Data visualisation (or ‘dataviz’) is the creation and study of visual presentations of data, such as maps, pie charts and line graphs. Recent computing developments have created new tools and striking visual techniques, especially for use online, including the use of animations. These can be used not simply to illustrate finished arguments, but also to help explore data in new ways. But poor visualisations can be confusing and even misleading. The tools and techniques need to be used with care.
Digital Humanities projects like DP find dataviz particularly useful because we’re dealing with massive amounts of information that can’t easily be viewed or understood using traditional methods. We’ll use visualisation techniques in a number of ways at different stages of the project, but particularly within the Epistemologies research theme, where we will use a range of visualisations to explore both structured and unstructured datasets.
- A Tour through the Visualization Zoo – useful overview of different types of visualisations (with plenty of illustrations)
- Visualising Data – Andy Kirk’s website, providing an excellent range of resources
- Mia Ridge’s list of Data Visualisation Resources for Scholarly Research – topics include design, critique, and histories of dataviz
- Tooling up for Digital Humanities: Data Visualization – online workshop resource from Stanford University
- Understanding Data Visualisations – introductory resource from the Seeing Data project
- Visualization as a Digital Humanities ________ ? – Presentation: What is visualisation in the digital humanities and how is it used?
- DataVis.ca – a range of resources, gallery, and history of dataviz
- InfoVis:Wiki – a community platform for recent developments and news on Information Visualization.
- HelpMeViz – for “anyone who is searching for feedback on their visualization designs”
Deeper: Critique and Discussion
- The Historian’s Macroscope
- Visualizations and Historical Arguments
- Diggable Data, Scalable Reading and new Humanities Scholarship
- Web-based tools and services, ideal for novices (and there are probably many more!)
- Tableau Public – ‘tell stories with interactive data on the web’
- Voyant Tools – a web-based reading and analysis environment for digital texts
- Data Hero – ‘helps you easily create dynamic visualizations of the data that matters to you’
- Palladio – ‘a web-based platform for the visualization of complex, multi-dimensional data’
- Raw – ‘an open web app to create custom vector-based visualizations on top of the amazing D3.js library through a simple interface’
- Silk – ‘lets you create visualizations, maps and overviews’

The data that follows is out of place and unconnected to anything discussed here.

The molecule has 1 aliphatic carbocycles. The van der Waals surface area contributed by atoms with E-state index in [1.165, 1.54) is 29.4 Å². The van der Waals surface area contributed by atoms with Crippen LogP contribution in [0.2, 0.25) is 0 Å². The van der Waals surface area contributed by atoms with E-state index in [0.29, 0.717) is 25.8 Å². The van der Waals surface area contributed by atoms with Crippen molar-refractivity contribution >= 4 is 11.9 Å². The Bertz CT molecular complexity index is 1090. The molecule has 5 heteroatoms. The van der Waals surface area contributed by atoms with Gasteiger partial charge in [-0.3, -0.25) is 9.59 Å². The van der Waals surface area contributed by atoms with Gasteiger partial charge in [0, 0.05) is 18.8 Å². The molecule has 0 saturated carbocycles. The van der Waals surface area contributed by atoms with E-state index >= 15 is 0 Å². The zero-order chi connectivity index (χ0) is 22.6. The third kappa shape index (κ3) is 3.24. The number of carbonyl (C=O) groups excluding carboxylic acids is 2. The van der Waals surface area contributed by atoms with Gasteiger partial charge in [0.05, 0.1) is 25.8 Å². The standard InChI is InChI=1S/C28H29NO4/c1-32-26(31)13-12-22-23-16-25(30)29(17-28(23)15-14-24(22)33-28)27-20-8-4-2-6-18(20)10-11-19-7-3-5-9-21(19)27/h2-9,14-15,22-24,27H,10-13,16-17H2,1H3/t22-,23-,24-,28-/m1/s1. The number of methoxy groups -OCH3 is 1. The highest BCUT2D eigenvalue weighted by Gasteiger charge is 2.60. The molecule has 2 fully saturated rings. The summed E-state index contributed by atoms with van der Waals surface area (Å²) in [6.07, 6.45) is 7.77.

- textexture – visualize any text as a network
- Lexos – ‘enables you to “scrub” (clean) your text(s), cut a text(s) into various size chunks, manage chunks and chunk sets, and choose from a suite of analysis tools for investigating those texts’
- Google Fusion Tables
- CartoDB – to visualise and analyse geospatial data
- Datawrapper – “An open source tool helping anyone to create simple, correct and embeddable charts in minutes”
- More advanced tools (may require programming knowledge)
- R – a free software environment for statistical computing and graphics
- Processing – a programming language for design and data visualisation
- Gephi – an interactive visualization and exploration platform for all kinds of networks, dynamic and hierarchical graphs
- Variance – “build elegant bespoke data graphics for the web, using only HTML & CSS”
- Pattern – a “web mining module” (Python) including visualisation tools
- Seaborn – statistical data visualisation (Python)
Practical: Tutorials, Code Examples etc
- How to explore a network graph of electronic literature in Gephi
- D3.js tutorials from Scott Murray
- An Introduction to D3.js using HTML, Scales and Chili Peppers
- Geospatial Historian – a tutorial-based open access textbook designed to teach practical digital mapping and GIS skills
- bl.ocksplorer.org – a tool to find blocks and gists that contain uses of the d3.js API
Projects and Examples
- Kindred Britain
- Domestic Migration in the 1880 Census
- Visualizing English Print
- Victorian Books
- US Census Data Visualisation Gallery
- Oxford Migration Observatory – data and resources
- Börner, Katy. “Plug-and-Play Macroscopes.” Commun. ACM 54, no. 3 (March 2011): 60–69. doi:10.1145/1897852.1897871.
- Brown, Susan, et al. “Visualizing Varieties of Association in Orlando.” Journal of the Chicago Colloquium on Digital Humanities and Computer Science 1, no. 1 (July 17, 2009).
- Drucker, Johanna. “Humanities Approaches to Graphical Display” 5, no. 1 (2011).
- Hearst, Marti. “Chapter 11. Information Visualization for Text Analysis.” In Search User Interfaces. Cambridge University Press, 2009.
- Lima, Manuel. Visual Complexity : Mapping Patterns of Information. New York: Princeton Architectural Press; Enfield, 2011.
- Manovich, Lev. “What Is Visualization?” paj:The Journal of the Initiative for Digital Humanities, Media, and Culture 2, no. 1 (December 12, 2010).
- Moretti, Franco. Graphs, Maps, Trees : Abstract Models for Literary History. London: Verso, 2007.
- Mueller, Martin. “Digital Shakespeare, or towards a Literary Informatics.” Shakespeare 4, no. 1 (2008): 300–317.
- Sinclair, Stéfan, Stan Ruecker, and Milena Radzikowska. “Information Visualization for Humanities Scholars.” In Literary Studies in the Digital Age, edited by Kenneth M. Price and Ray Siemens. Modern Language Association of America, 2013.
- Theibault, John, et al. “See What I Mean? Visual, Spatial, and Game-Based History.” In Writing History in the Digital Age, edited by Kristen Nawrotzki and Jack Dougherty.
- Tufte, Edward. The Visual Display of Quantitative Information. 2nd ed. Cheshire, Conn.: Graphics Press, 2001.